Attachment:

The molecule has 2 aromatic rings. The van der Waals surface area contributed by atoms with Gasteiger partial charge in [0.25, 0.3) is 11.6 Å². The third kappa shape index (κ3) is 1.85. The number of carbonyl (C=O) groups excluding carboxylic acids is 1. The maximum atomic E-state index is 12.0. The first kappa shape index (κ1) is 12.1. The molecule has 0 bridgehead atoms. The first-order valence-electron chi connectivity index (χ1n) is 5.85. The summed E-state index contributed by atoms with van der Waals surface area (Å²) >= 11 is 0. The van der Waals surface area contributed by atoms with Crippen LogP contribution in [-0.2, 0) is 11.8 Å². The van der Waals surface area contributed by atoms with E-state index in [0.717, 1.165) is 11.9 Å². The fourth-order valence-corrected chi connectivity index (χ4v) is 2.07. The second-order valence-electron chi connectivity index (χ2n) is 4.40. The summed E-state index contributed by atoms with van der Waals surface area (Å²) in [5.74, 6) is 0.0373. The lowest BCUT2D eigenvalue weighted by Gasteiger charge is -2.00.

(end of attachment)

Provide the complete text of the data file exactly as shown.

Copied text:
The molecule has 2 aromatic rings. The van der Waals surface area contributed by atoms with Gasteiger partial charge in [0.25, 0.3) is 11.6 Å². The third kappa shape index (κ3) is 1.85. The number of carbonyl (C=O) groups excluding carboxylic acids is 1. The maximum atomic E-state index is 12.0. The first kappa shape index (κ1) is 12.1. The molecule has 0 bridgehead atoms. The first-order valence-electron chi connectivity index (χ1n) is 5.85. The summed E-state index contributed by atoms with van der Waals surface area (Å²) >= 11 is 0. The van der Waals surface area contributed by atoms with Crippen LogP contribution in [-0.2, 0) is 11.8 Å². The van der Waals surface area contributed by atoms with E-state index in [0.717, 1.165) is 11.9 Å². The fourth-order valence-corrected chi connectivity index (χ4v) is 2.07. The second-order valence-electron chi connectivity index (χ2n) is 4.40. The summed E-state index contributed by atoms with van der Waals surface area (Å²) in [5.74, 6) is 0.0373. The lowest BCUT2D eigenvalue weighted by Gasteiger charge is -2.00.